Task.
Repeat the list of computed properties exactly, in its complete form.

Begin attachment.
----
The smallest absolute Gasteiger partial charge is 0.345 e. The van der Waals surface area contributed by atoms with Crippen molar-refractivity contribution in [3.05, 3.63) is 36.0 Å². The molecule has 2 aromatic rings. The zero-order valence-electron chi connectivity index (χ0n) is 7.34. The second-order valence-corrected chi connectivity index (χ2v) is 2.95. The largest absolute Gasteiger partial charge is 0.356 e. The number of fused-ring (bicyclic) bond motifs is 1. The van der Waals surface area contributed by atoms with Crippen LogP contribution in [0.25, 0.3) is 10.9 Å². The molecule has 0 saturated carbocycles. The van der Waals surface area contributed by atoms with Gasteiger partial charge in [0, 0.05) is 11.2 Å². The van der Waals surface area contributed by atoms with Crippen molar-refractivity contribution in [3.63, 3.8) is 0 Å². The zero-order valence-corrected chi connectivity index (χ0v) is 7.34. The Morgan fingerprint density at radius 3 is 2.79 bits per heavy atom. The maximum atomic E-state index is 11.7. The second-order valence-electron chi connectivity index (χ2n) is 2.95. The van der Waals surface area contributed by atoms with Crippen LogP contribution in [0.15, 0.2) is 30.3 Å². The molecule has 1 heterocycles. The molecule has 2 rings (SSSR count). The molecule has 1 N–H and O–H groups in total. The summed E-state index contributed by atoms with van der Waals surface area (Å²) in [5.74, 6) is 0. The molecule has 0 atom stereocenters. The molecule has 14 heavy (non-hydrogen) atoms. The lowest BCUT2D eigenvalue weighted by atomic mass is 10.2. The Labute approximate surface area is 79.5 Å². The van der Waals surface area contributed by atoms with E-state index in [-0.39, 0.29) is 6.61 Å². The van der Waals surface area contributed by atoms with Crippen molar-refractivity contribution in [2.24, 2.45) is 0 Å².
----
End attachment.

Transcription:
The smallest absolute Gasteiger partial charge is 0.345 e. The van der Waals surface area contributed by atoms with Crippen molar-refractivity contribution in [3.05, 3.63) is 36.0 Å². The molecule has 2 aromatic rings. The zero-order valence-electron chi connectivity index (χ0n) is 7.34. The second-order valence-corrected chi connectivity index (χ2v) is 2.95. The largest absolute Gasteiger partial charge is 0.356 e. The number of fused-ring (bicyclic) bond motifs is 1. The van der Waals surface area contributed by atoms with Crippen LogP contribution in [0.25, 0.3) is 10.9 Å². The molecule has 0 saturated carbocycles. The van der Waals surface area contributed by atoms with Gasteiger partial charge in [0, 0.05) is 11.2 Å². The van der Waals surface area contributed by atoms with Crippen molar-refractivity contribution in [3.63, 3.8) is 0 Å². The zero-order valence-corrected chi connectivity index (χ0v) is 7.34. The Morgan fingerprint density at radius 3 is 2.79 bits per heavy atom. The maximum atomic E-state index is 11.7. The second-order valence-electron chi connectivity index (χ2n) is 2.95. The van der Waals surface area contributed by atoms with Crippen LogP contribution in [0.15, 0.2) is 30.3 Å². The molecule has 1 heterocycles. The molecule has 2 rings (SSSR count). The molecule has 1 N–H and O–H groups in total. The summed E-state index contributed by atoms with van der Waals surface area (Å²) in [5.74, 6) is 0. The molecule has 0 atom stereocenters. The molecule has 14 heavy (non-hydrogen) atoms. The lowest BCUT2D eigenvalue weighted by atomic mass is 10.2. The Labute approximate surface area is 79.5 Å². The van der Waals surface area contributed by atoms with E-state index in [-0.39, 0.29) is 6.61 Å². The van der Waals surface area contributed by atoms with Crippen molar-refractivity contribution in [2.24, 2.45) is 0 Å².